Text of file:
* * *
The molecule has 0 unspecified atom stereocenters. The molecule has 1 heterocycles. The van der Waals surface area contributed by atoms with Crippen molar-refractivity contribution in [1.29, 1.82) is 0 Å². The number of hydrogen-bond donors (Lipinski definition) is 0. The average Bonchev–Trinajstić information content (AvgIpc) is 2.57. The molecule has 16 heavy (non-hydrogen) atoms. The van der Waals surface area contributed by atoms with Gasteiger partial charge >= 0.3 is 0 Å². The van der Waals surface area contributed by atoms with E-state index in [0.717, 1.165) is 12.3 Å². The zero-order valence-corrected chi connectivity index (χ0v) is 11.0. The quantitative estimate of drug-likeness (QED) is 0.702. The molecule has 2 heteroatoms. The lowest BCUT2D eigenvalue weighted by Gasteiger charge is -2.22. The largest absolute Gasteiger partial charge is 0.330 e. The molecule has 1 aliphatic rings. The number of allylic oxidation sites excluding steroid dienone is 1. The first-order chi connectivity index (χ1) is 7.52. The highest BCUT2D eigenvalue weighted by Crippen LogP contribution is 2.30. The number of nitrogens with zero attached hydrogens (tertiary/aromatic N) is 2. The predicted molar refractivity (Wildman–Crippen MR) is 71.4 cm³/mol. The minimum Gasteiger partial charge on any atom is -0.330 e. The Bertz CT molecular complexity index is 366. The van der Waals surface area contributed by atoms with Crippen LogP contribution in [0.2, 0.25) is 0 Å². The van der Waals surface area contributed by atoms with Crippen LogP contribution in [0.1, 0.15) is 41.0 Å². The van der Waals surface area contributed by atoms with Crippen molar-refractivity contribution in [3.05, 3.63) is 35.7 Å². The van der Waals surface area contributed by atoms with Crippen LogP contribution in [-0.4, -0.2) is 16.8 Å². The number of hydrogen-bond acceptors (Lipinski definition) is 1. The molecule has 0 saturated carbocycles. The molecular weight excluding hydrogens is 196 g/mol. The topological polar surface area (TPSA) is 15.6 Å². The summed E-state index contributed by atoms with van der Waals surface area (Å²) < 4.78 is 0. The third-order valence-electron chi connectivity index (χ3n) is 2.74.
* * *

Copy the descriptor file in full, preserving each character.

The molecule has 0 unspecified atom stereocenters. The molecule has 1 heterocycles. The van der Waals surface area contributed by atoms with Crippen molar-refractivity contribution in [1.29, 1.82) is 0 Å². The number of hydrogen-bond donors (Lipinski definition) is 0. The average Bonchev–Trinajstić information content (AvgIpc) is 2.57. The molecule has 16 heavy (non-hydrogen) atoms. The van der Waals surface area contributed by atoms with Gasteiger partial charge >= 0.3 is 0 Å². The van der Waals surface area contributed by atoms with E-state index in [0.717, 1.165) is 12.3 Å². The zero-order valence-corrected chi connectivity index (χ0v) is 11.0. The quantitative estimate of drug-likeness (QED) is 0.702. The molecule has 2 heteroatoms. The lowest BCUT2D eigenvalue weighted by Gasteiger charge is -2.22. The largest absolute Gasteiger partial charge is 0.330 e. The molecule has 1 aliphatic rings. The number of allylic oxidation sites excluding steroid dienone is 1. The first-order chi connectivity index (χ1) is 7.52. The highest BCUT2D eigenvalue weighted by Crippen LogP contribution is 2.30. The number of nitrogens with zero attached hydrogens (tertiary/aromatic N) is 2. The predicted molar refractivity (Wildman–Crippen MR) is 71.4 cm³/mol. The minimum Gasteiger partial charge on any atom is -0.330 e. The Bertz CT molecular complexity index is 366. The van der Waals surface area contributed by atoms with Crippen LogP contribution in [0.2, 0.25) is 0 Å². The van der Waals surface area contributed by atoms with Crippen LogP contribution in [0.1, 0.15) is 41.0 Å². The van der Waals surface area contributed by atoms with Crippen molar-refractivity contribution in [3.05, 3.63) is 35.7 Å². The van der Waals surface area contributed by atoms with Crippen LogP contribution in [-0.4, -0.2) is 16.8 Å². The number of hydrogen-bond acceptors (Lipinski definition) is 1. The molecule has 0 saturated carbocycles. The molecular weight excluding hydrogens is 196 g/mol. The topological polar surface area (TPSA) is 15.6 Å². The summed E-state index contributed by atoms with van der Waals surface area (Å²) < 4.78 is 0. The third-order valence-electron chi connectivity index (χ3n) is 2.74.